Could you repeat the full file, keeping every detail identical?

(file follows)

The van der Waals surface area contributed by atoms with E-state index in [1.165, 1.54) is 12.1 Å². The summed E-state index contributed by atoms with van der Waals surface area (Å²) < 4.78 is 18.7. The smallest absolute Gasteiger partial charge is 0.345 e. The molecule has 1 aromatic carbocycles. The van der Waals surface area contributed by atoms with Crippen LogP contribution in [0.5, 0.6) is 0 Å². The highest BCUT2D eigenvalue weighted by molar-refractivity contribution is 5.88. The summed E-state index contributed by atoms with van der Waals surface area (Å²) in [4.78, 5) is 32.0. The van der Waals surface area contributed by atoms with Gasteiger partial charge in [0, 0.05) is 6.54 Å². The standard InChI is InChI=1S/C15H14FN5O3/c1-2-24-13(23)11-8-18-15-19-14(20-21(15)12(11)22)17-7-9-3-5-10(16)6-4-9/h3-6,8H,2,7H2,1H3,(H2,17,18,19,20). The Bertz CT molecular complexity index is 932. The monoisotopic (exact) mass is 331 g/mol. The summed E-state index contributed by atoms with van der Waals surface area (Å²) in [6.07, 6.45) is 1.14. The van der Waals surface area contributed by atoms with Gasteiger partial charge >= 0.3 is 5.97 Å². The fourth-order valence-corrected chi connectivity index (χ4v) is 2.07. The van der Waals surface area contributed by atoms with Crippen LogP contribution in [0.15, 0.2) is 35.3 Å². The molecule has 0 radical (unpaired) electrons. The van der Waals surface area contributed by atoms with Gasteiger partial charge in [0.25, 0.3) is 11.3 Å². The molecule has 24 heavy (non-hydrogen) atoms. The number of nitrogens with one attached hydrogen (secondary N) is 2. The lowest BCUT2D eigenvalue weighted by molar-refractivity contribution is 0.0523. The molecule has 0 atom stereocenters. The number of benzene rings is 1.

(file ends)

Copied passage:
The van der Waals surface area contributed by atoms with E-state index in [1.165, 1.54) is 12.1 Å². The summed E-state index contributed by atoms with van der Waals surface area (Å²) < 4.78 is 18.7. The smallest absolute Gasteiger partial charge is 0.345 e. The molecule has 1 aromatic carbocycles. The van der Waals surface area contributed by atoms with Crippen LogP contribution in [0.5, 0.6) is 0 Å². The highest BCUT2D eigenvalue weighted by molar-refractivity contribution is 5.88. The summed E-state index contributed by atoms with van der Waals surface area (Å²) in [4.78, 5) is 32.0. The van der Waals surface area contributed by atoms with Gasteiger partial charge in [0, 0.05) is 6.54 Å². The standard InChI is InChI=1S/C15H14FN5O3/c1-2-24-13(23)11-8-18-15-19-14(20-21(15)12(11)22)17-7-9-3-5-10(16)6-4-9/h3-6,8H,2,7H2,1H3,(H2,17,18,19,20). The Bertz CT molecular complexity index is 932. The monoisotopic (exact) mass is 331 g/mol. The summed E-state index contributed by atoms with van der Waals surface area (Å²) in [6.07, 6.45) is 1.14. The van der Waals surface area contributed by atoms with Gasteiger partial charge >= 0.3 is 5.97 Å². The fourth-order valence-corrected chi connectivity index (χ4v) is 2.07. The van der Waals surface area contributed by atoms with Crippen LogP contribution in [0.15, 0.2) is 35.3 Å². The molecule has 0 radical (unpaired) electrons. The van der Waals surface area contributed by atoms with Gasteiger partial charge in [0.25, 0.3) is 11.3 Å². The molecule has 24 heavy (non-hydrogen) atoms. The number of nitrogens with one attached hydrogen (secondary N) is 2. The lowest BCUT2D eigenvalue weighted by molar-refractivity contribution is 0.0523. The molecule has 0 atom stereocenters. The number of benzene rings is 1.